Startups and the long-run importance of luck
Hans Hvide, Tom G. Meling 16 December 2019
While a large literature has studied the decision to become an entrepreneur (e.g. Evans and Jovanovic 1989, Levine and Rubinstein 2017), less is known about the factors that make some startups successful and others not. Does a temporary demand shock have long-term effects on startup outcomes?
Our recent paper (Hvide and Meling 2019) combines data on more than 10,000 procurement auctions held by the Norwegian Public Roads Administration with registered data on all Norwegian firms. We focus on auctions where the lowest price is the only winning criterion to better understand the long-term effects of temporary demand shocks on startups. The average work contract takes about one year to complete and accounts for about 25% of the winning startup’s annual sales. Thus, auction winners experience a short-lived but economically significant shock to demand.
Figure 1 Difference in log sales between winners and runners-up
In Figure 1, we plot the difference in log sales between winning startups and runners-up in the years surrounding a procurement auction. Even five years after the contract period has ended, winning startups are about 20% larger than runners-up, despite having indistinguishable levels and trends on key firm characteristics before auction. The effects on other measures of firm size, such as employment and value added, are similar.
It is possible that auction winners would follow a different trend than runners-up after auction, even absent the auction win. To alleviate this concern, we perform two placebo tests. First, we compare the trends of winners and runners-up prior to the auction and show that they are the same. Second, we compare the post-auction performance of runners-up with startups that end up in third place. Differences between these two groups cannot be due to winning an auction, as neither startup won. We find that the startups in these two groups have very similar trends and levels on observables, both before and after auction.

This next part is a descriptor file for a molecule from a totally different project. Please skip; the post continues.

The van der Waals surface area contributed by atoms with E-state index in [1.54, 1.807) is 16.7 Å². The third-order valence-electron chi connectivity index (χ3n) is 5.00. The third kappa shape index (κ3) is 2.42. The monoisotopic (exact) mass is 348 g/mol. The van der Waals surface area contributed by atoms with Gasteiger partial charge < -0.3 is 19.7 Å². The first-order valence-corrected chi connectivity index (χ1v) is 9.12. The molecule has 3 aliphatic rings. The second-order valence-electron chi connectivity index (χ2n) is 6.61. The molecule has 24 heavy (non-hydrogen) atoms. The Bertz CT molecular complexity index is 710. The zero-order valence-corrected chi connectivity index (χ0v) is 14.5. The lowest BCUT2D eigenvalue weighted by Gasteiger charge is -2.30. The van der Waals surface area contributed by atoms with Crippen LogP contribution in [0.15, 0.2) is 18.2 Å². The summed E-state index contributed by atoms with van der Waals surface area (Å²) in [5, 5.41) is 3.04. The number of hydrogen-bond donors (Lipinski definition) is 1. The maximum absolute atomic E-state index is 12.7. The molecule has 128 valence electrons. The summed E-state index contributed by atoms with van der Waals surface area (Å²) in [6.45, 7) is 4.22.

Figure 2 Pre-auction differences between winners and runners-up
Temporary demand shocks may have long-term effects for several reasons. The contract work could have learning-by-doing effects (e.g. Arrow 1962, Thompson 2012). Consistent with learning-by-doing, auction winners expand vertically by becoming more likely than runners-up to subsequently participate in larger auctions. Winners also expand horizontally by increasing their participation in auctions that involve new products. For example, if the initial auction involved the procurement of a bicycle path, the winning firm may later bid for a contract that involves building road fences.
Although winning an auction does not seem to affect firm productivity as conventionally measured (e.g. Syverson 2011), auction winners do tend to enter subsequent auctions with higher-productivity competitors and to hire managers of higher quality, suggesting a latent productivity increase consistent with learning-by-doing. Furthermore, the long-term effects of auction wins appear unique to startups – we find no or minimal long-term effects on mature firm outcomes of winning an auction, consistent with learning-by-doing effects being more important for young firms